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Automation And Digital Technologies Enabling Faster Time To Market

More and more participants would be encouraged to participate in the world of complete connectivity that helps organizations realize the maximum efficiency

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Manufacturing continues to serve as backbones of markets, societies and communities. Nations and Governments have recognized its potential to exert a wider impact on their business and social fabrics. Hence, efforts are made from time to time to promote local manufacturing. Most recently, USA’s “Make America Great Again” and India’s “Make in India” are examples of targeted campaigns. Manufacturers attempt to ride on the wave of an external stimuli and capitalize on the ensuing disruption. 

The churn around us is a reaction to the geopolitical risks, economic factors, societal & political factors etc. All these underlying forces are known as megatrends which would continue to evolve over the next  few decades and would be replaced by another set of megatrends in due course. 

In response to the trends and opportunities, global manufacturers are redesigning their market access models, operating systems, internal processes and innovation systems. Some of these activities are accomplished in conjunction with the external collaborators while the rest are handled independently by the manufacturers themselves. 

Manufacturing organizations have reshuffled their product development budget, priorities and approach to New Product Introductions (NPI) keeping in mind the global dynamics. One of the most noticeable shifts in manufacturers’ approach to product development has been around globalsation of product development. As distributed engineering gathered pace in the 2000s; product development became decentralized and since then they have evolved into a hub-spoke model. Manufacturers are bringing their supplier partners and the captive centers at the forefront of product development in order to tap into the global talent pool, regional know-how and to achieve the right cost - benefit pay-off from investments. 

The current stage of market evolution and technology readiness is an opportunity for the manufacturers to address two important strategic questions- (a) design of a robust customer outreach strategy and (b) increase velocity of new product introduction. The industry is already taking a number of measures to integrate latest production and manufacturing technologies in order to make a tighter alignment between strategy, R&D financing and technology. As investments get mapped to products, measurement of their output is a natural next step in the minds of CxOs.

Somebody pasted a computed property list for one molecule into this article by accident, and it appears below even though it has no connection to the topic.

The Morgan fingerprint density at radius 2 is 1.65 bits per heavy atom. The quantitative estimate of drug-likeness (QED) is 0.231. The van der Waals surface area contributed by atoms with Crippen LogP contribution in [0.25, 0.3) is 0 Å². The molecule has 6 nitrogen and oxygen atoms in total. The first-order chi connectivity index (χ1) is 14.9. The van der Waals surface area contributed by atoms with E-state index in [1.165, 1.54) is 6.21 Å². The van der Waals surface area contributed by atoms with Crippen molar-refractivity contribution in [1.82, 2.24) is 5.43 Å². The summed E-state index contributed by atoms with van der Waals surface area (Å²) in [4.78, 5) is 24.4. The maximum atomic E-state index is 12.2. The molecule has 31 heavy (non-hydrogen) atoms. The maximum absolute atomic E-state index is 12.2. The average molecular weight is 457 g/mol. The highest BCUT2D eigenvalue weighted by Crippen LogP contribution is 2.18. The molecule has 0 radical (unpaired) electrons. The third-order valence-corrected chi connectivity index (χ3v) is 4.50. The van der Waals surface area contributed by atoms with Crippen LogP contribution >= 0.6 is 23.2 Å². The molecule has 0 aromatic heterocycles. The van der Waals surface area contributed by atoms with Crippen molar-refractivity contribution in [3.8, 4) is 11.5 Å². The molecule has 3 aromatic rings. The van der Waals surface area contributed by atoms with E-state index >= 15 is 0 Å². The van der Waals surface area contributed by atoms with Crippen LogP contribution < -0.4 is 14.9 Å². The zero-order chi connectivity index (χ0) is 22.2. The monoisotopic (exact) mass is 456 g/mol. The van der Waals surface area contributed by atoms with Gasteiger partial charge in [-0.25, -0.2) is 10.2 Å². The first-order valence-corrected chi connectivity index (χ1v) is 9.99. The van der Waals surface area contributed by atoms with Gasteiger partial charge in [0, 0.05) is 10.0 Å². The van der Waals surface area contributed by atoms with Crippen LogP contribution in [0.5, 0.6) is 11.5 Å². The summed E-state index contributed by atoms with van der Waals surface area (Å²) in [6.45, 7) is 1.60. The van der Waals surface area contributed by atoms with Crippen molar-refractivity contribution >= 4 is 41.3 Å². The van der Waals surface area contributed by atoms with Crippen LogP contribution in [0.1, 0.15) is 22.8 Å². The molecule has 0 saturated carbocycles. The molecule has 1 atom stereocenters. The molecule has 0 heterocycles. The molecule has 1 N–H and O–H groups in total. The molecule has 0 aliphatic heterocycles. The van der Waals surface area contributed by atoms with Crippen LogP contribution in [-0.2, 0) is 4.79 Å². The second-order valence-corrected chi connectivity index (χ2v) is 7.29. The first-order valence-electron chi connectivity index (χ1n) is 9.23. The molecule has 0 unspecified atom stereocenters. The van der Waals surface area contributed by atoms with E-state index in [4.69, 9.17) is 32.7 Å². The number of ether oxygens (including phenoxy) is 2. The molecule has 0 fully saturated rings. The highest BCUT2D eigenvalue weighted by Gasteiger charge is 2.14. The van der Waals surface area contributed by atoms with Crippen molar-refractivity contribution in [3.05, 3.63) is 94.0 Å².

Manufacturing organizations usually spend 3.5%-5 % of the revenue on R&D activities. Effectiveness of such expenses has been tracked closely. Ever since the VUCA world has emerged, this metric is being monitored closely so as to strike a balance the spend pattern on old and new technologies.

What is the single most important metric to measure R&D effectiveness? 

Increasing R&D efficiency is a good starting point towards delivering a superior EBITDA performance. Appearance, performance and acceptance of a product in the market directly impacts  profitability of the enterprise. It is possible for the manufacturers to reduce as much as 20%-40% of the total product cost  by changing the its inherent attributes (i.e., form, fit, function, design approach, technologies etc.) and structural attributes (i.e., supply chain, make vs buy, integration etc.). Similarly, a number of different levers exist to avoid cost creep in product development and enhance effectiveness of the R&D spend. Such levers of improvements tend to be a mix of technological, process as well digital in nature. 

A dynamic function like R&D cannot be fully measured by unidimensional metrics alone such as R&D as a % of sales, % time reduction in new product introduction, % increase in carry over content in newer products etc. We believe that manufacturers should  track R&D return using a combination of strategic and operational parameters as under – 

All the individual productivity levers above should be deployed to derive the best value of R&D investment. Some of the levers such as project management of the product is a technical activity while make or buy decision etc., are strategic in nature. However faster time-to-market is an interdisciplinary subject with numerous sub-elements in it which makes it as one of the most effective levers. 

Why time-to-market is an important consideration? 

Time-to-market is the elapsed time between the concept of a product and its availability for the customers to buy. This concept holds equal importance for any product enhancement scenario - be it a model year action or first-of-kind product introduction. This document focuses on faster time-to-market and recommends plan of actions for OEMs to leverage various digital tools and technologies to attain sophistication in that area. 

Time to market in retrospect 

It is helpful to view how this discipline has evolved by observing a high volume manufacturing sector such as telecom network equipment manufacturing. This industry has completely transformed its velocity of new product introduction over time primarily by using process improvement and methods of software development.

Going forward, digital twin will have significant impact towards nimble and efficient product development